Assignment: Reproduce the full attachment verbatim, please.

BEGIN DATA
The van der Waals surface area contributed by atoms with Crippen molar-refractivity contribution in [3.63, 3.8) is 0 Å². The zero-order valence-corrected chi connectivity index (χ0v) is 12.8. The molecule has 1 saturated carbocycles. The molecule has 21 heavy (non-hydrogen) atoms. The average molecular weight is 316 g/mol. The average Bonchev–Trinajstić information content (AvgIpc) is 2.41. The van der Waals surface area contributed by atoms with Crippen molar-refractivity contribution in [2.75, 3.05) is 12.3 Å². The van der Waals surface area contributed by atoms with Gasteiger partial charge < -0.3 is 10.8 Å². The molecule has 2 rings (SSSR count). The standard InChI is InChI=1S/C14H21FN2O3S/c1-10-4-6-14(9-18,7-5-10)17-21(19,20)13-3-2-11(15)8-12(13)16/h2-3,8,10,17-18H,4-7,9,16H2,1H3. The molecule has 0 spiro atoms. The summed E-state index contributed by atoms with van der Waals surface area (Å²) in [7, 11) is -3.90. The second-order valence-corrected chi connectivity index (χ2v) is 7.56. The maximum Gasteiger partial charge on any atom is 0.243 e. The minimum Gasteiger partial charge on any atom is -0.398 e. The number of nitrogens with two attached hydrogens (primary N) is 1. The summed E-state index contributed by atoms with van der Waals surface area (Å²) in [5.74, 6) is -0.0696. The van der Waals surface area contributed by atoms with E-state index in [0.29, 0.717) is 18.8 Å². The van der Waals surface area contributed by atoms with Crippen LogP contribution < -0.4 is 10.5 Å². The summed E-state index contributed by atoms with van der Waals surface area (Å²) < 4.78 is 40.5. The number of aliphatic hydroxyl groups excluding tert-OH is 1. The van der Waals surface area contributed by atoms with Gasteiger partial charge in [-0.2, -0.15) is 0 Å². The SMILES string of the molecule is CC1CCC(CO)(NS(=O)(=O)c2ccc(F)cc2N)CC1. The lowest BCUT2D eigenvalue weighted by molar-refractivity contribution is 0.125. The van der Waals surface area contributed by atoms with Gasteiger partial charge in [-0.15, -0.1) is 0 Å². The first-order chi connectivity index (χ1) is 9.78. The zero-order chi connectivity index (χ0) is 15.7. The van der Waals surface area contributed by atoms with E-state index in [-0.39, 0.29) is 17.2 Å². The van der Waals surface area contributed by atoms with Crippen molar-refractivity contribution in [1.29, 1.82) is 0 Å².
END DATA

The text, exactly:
The van der Waals surface area contributed by atoms with Crippen molar-refractivity contribution in [3.63, 3.8) is 0 Å². The zero-order valence-corrected chi connectivity index (χ0v) is 12.8. The molecule has 1 saturated carbocycles. The molecule has 21 heavy (non-hydrogen) atoms. The average molecular weight is 316 g/mol. The average Bonchev–Trinajstić information content (AvgIpc) is 2.41. The van der Waals surface area contributed by atoms with Crippen molar-refractivity contribution in [2.75, 3.05) is 12.3 Å². The van der Waals surface area contributed by atoms with Gasteiger partial charge < -0.3 is 10.8 Å². The molecule has 2 rings (SSSR count). The standard InChI is InChI=1S/C14H21FN2O3S/c1-10-4-6-14(9-18,7-5-10)17-21(19,20)13-3-2-11(15)8-12(13)16/h2-3,8,10,17-18H,4-7,9,16H2,1H3. The molecule has 0 spiro atoms. The summed E-state index contributed by atoms with van der Waals surface area (Å²) in [7, 11) is -3.90. The second-order valence-corrected chi connectivity index (χ2v) is 7.56. The maximum Gasteiger partial charge on any atom is 0.243 e. The minimum Gasteiger partial charge on any atom is -0.398 e. The number of nitrogens with two attached hydrogens (primary N) is 1. The summed E-state index contributed by atoms with van der Waals surface area (Å²) in [5.74, 6) is -0.0696. The van der Waals surface area contributed by atoms with E-state index in [0.29, 0.717) is 18.8 Å². The van der Waals surface area contributed by atoms with Crippen LogP contribution < -0.4 is 10.5 Å². The summed E-state index contributed by atoms with van der Waals surface area (Å²) < 4.78 is 40.5. The number of aliphatic hydroxyl groups excluding tert-OH is 1. The van der Waals surface area contributed by atoms with Gasteiger partial charge in [-0.2, -0.15) is 0 Å². The SMILES string of the molecule is CC1CCC(CO)(NS(=O)(=O)c2ccc(F)cc2N)CC1. The lowest BCUT2D eigenvalue weighted by molar-refractivity contribution is 0.125. The van der Waals surface area contributed by atoms with Gasteiger partial charge in [-0.15, -0.1) is 0 Å². The first-order chi connectivity index (χ1) is 9.78. The zero-order chi connectivity index (χ0) is 15.7. The van der Waals surface area contributed by atoms with E-state index in [-0.39, 0.29) is 17.2 Å². The van der Waals surface area contributed by atoms with Crippen molar-refractivity contribution in [1.29, 1.82) is 0 Å².